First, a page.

Hospitality and Evangelism Through the Home

Clarifying Our Terms

The phrase “age integrated” or “family integrated” has been attached to many things. Some of them are beautiful models of a Biblically functioning church. Unfortunately, others might seem little more than a homeschool club who get together on Sundays. Because there can be such a wide range of connotations when someone hears the phrase, we feel it is very important to be clear with what we mean if we describe ourselves this way. There are a few things that we are not saying, when we describe ourselves as age- or family-integrated.

Age integration is not a movement. Our desires spring from a Scriptural conviction, not a desire to join a separatist movement.
Age integration is not our banner. We want to be known as gospel-people, not as the “family church.”
Age integration is not child-centeredness. While we welcome families to come all together, we want to strongly encourage parents to train their children to be a blessing to the family of God. We are not implying that church is a “parenting-free” zone.
Age integration is not the gospel. We are convinced on family integration, but we do not worship or put our hope in our families. Our hope is in Christ alone.

So then, what is age or family integration?
“A family integrated church is a church that is intentionally designed without age-segregated structures.” -Dr. Voddie Baucham

Churches like ours come in all shapes, sizes and varieties. There are age-integrated churches in virtually every denominational and theological tradition, and in most sections of the country. Singles, students, single-parent families, retired adults, and traditional families all find a home in an age integrated church. While there are a few commonalities that many of us share, one of the most obvious is the conviction that the plain pattern of scripture is that families are to be the actual hub of discipleship, not just the theoretical one. Psalm 78, Deuteronomy 6, and Ephesians 6 seem to us plain enough in their descriptions of families–not classes, programs, or pastors–as the actual center of the spiritual training of children.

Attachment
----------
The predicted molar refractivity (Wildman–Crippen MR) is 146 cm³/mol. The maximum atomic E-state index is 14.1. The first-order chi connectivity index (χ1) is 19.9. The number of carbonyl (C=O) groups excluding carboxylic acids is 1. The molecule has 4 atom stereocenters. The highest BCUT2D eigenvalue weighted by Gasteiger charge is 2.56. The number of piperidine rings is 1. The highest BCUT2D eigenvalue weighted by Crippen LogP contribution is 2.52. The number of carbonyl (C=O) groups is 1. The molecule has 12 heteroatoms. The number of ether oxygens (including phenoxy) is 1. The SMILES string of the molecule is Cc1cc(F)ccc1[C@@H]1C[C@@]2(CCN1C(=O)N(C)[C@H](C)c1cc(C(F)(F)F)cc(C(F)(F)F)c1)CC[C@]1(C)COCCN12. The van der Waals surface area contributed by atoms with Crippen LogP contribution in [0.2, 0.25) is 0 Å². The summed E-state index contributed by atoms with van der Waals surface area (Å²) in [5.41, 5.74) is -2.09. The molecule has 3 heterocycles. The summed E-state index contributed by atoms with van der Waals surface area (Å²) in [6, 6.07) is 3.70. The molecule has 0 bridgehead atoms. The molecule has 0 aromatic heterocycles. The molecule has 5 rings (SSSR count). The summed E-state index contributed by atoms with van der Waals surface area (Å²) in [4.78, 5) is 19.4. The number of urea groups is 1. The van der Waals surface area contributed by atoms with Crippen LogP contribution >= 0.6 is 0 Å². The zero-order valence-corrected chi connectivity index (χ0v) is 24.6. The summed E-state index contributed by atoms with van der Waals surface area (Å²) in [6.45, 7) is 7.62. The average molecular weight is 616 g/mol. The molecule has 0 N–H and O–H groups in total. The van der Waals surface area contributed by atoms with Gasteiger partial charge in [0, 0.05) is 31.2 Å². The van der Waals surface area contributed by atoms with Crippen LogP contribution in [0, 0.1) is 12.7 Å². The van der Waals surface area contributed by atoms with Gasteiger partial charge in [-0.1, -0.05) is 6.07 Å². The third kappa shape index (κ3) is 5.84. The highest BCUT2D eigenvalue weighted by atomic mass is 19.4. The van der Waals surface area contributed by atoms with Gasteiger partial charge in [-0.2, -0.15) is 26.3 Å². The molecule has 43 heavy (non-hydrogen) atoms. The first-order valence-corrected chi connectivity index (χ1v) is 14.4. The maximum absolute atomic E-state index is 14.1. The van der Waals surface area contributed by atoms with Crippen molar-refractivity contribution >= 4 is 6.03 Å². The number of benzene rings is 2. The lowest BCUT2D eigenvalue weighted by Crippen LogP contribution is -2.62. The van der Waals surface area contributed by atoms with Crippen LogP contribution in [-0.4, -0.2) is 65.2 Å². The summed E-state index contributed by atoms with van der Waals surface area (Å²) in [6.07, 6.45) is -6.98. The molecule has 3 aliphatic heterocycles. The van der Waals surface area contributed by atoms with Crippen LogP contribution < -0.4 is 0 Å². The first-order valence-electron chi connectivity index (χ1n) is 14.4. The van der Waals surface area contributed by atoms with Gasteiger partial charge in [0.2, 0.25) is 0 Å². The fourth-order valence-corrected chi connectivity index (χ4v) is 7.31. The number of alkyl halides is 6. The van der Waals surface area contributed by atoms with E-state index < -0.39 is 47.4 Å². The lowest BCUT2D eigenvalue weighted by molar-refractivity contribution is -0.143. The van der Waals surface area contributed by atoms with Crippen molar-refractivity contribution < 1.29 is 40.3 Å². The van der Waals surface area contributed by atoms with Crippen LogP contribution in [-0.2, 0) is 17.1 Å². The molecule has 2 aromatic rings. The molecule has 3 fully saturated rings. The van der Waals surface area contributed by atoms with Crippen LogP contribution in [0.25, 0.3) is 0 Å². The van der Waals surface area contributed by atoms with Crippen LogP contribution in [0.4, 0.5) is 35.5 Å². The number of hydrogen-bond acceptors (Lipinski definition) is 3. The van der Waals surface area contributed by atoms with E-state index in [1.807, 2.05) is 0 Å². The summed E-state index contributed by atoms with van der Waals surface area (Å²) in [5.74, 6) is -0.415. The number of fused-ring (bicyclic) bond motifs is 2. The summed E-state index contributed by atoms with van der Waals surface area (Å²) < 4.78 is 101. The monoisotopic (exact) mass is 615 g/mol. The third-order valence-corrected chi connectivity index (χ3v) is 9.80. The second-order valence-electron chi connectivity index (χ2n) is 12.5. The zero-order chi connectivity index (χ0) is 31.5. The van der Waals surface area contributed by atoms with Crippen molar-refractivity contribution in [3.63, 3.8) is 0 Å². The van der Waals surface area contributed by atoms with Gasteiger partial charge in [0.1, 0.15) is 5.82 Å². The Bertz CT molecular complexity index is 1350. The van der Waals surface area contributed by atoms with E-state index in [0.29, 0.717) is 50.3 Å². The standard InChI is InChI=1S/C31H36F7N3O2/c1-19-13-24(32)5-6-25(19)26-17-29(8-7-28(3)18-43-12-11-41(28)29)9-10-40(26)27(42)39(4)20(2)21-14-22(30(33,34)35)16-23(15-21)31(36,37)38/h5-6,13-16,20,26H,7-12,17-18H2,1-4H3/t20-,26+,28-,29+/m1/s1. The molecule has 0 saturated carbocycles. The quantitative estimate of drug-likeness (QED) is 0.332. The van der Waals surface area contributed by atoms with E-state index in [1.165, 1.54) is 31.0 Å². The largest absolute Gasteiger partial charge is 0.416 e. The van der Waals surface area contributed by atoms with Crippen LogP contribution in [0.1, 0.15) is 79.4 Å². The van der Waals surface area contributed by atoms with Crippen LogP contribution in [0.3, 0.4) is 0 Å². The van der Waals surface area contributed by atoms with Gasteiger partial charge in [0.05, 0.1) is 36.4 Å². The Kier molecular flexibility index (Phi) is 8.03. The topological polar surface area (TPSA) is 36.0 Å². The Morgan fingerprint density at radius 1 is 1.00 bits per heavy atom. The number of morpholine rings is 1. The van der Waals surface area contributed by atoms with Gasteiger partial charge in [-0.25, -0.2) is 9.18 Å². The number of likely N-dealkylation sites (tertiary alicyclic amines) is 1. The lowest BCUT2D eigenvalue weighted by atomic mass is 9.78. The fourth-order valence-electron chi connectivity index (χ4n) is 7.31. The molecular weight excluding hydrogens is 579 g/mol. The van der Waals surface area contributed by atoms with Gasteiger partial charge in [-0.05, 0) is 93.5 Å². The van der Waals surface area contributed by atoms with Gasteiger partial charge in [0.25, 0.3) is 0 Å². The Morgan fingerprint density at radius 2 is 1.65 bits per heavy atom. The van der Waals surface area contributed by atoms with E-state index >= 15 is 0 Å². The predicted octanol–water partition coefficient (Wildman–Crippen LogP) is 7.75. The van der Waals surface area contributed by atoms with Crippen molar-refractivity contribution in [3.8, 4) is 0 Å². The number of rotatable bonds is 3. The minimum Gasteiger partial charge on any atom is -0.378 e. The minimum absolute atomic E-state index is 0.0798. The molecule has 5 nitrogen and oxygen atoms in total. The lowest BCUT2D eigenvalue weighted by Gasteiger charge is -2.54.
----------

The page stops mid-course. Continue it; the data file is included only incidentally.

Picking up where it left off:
Here are some other distinctives:

Families Worship Together
If you’ve ever walked into our church during a worship service, perhaps the first thing that struck you was the fact that there were so many babies and small children in the service. We have grown accustomed to the presence of children in the service, and the children grow accustomed to being a part of the worship experience. No one will stop you at the door if you try to enter our service with your toddler. And if you come without your family, we want you to be a part of ours.

No Systematic Age Segregation
One of the biggest distinctions is the absence of age-graded ministries. We have found great benefit in all the generations growing alongside each other. We do not have segregated student ministry or children’s ministry. First, these ministries are not part of the biblical church model. The Bible is clear on whose job it is to disciple children… parents. Second, these ministries can work against the biblical mode. Parents who are relieved of their discipleship duties tend to become dependent on those who have taken over the job. Finally, these ministries have failed. We are losing 75-88% of Evangelical teens by the end of their freshman year in college. And as Dr. Alvin Reid has noticed, “The largest rise of youth professionals in history has been accompanied by a decline in youth evangelism effectiveness.”

Evangelism/Discipleship Through Our Homes
We teach parents to evangelize and disciple their children and their neighbors. We emphasize the ministry of hospitality, family worship, catechism, and family discipleship. Thus, instead of placing the burden on paid professionals to “do the work of the ministry,” we equip the saints to do it.

Education as a Key Component of Discipleship
Jesus said, “A pupil is not above his teacher, but everyone, after he has been fully trained, will be like his teacher” (Luke 6:40). Whoever educates a child is discipling that child. Gospel-driven families will inevitably see that worldview is critical. We work hard to show the critical importance of Christian education, and to help families make biblical choices as it relates to this part of their children’s discipleship.

We can make you this promise: you will find no perfect families at Westgate Baptist Church. But, you will find families striving together, God’s Word in hand, to live for God’s glory!